Peter Anstey writes…
There were two forms of natural history in the early modern period: traditional natural history and Baconian natural history. The distinction between them becomes clear in the light of the development of the experimental philosophy in the mid-17th century. Unfortunately, however, this distinction is almost always elided in the secondary literature on natural history.
Traditional natural history, deriving from Pliny the Elder and Dioscorides, had flourished in the late Renaissance. It involved the mapping of nature through the classification of plants and animals and the assembling of information about their uses and habits. This traditional natural history continued throughout the 17th century and reached its zenith in the 18th century in the work of the likes of Carl Linnaeus. But this was neither the only form of natural history, nor, for that matter, was it the most important form for the experimental philosophers. Let me explain.
The experimental philosophy of the seventeenth century developed as a method of knowledge acquisition in natural philosophy. However, unlike the division between science and philosophy today, in the early modern period natural philosophy and philosophy were not regarded as discrete disciplinary domains. Natural philosophy was thought to be the philosophy of nature, rather than, say, the philosophy of morality or metaphysics. Thus Descartes’ Principles of Philosophy are principles of natural philosophy and this work presents his mature natural philosophical system.
The experimental philosophy was initially developed and applied in the study of nature and only later was it applied more broadly to the other parts of philosophy. The first ‘version’ of the experimental philosophy was the Baconian method of natural history. This was inspired by Francis Bacon’s grand scheme for the renovation of knowledge of nature and in particular his novel approach to natural history.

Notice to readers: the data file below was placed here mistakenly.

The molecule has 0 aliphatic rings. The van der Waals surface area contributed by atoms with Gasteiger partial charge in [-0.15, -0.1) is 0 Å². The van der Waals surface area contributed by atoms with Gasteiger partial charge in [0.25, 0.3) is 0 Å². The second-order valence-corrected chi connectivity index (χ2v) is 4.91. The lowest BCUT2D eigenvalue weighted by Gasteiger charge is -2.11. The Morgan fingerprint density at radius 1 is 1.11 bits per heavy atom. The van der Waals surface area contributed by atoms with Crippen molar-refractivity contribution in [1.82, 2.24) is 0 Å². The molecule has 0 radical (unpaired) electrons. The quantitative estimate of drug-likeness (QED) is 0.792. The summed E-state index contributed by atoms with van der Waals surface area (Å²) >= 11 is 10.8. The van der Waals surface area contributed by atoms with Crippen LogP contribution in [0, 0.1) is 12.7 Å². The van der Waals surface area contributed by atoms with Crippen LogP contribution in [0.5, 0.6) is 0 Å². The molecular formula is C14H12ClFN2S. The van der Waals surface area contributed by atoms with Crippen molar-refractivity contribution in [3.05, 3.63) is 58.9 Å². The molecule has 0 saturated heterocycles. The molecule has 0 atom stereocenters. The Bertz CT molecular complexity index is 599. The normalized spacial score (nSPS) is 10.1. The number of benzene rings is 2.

The Baconian method involved the assembling of vast amounts of data about particular substances, qualities or states of bodies. In this way it was far broader in its scope than traditional natural history. To be sure, it included facts about generations––that is animal, plant and insect species-–but it included much more, such as histories of cold, of the air, of electrostatic phenomena and of fluidity and solidity, etc. According to the Baconian method, once all of the facts were collected they were to be ordered and structured in such a way as to facilitate theoretical, or speculative, reflection upon the phenomenon at hand. Thus, once all the facts about, say, human blood or the air, were gathered, then the natural philosopher would be in a position to develop a true and accurate philosophy of the blood or air.
It was this method that was developed in a detailed and sophisticated way by the early Royal Society and which became popular across Europe in the second half of the 17th century. This Baconian natural history encompassed traditional natural history and as a result traditional natural history flourished under its aegis. But, the Baconian form of natural history was short-lived: it was in serious decline in the 1690s and all but disappeared in the first decades of the 18th century. All the while traditional natural history was going from strength to strength and was soon to become one of the most important branches of 18th century science.
The reasons for the decline of Baconian natural history need not detain us here, but the reason for the eliding of the distinction between it and traditional natural history is of great importance. I contend that scholars have failed to distinguish between the two because of their failure to appreciate the nature and significance of the experimental philosophy in general. When we view early modern natural history through the lens of the experimental philosophy the distinction between the two forms of natural history becomes clear. This is another reason why, as I claimed in an earlier post, ESP is best!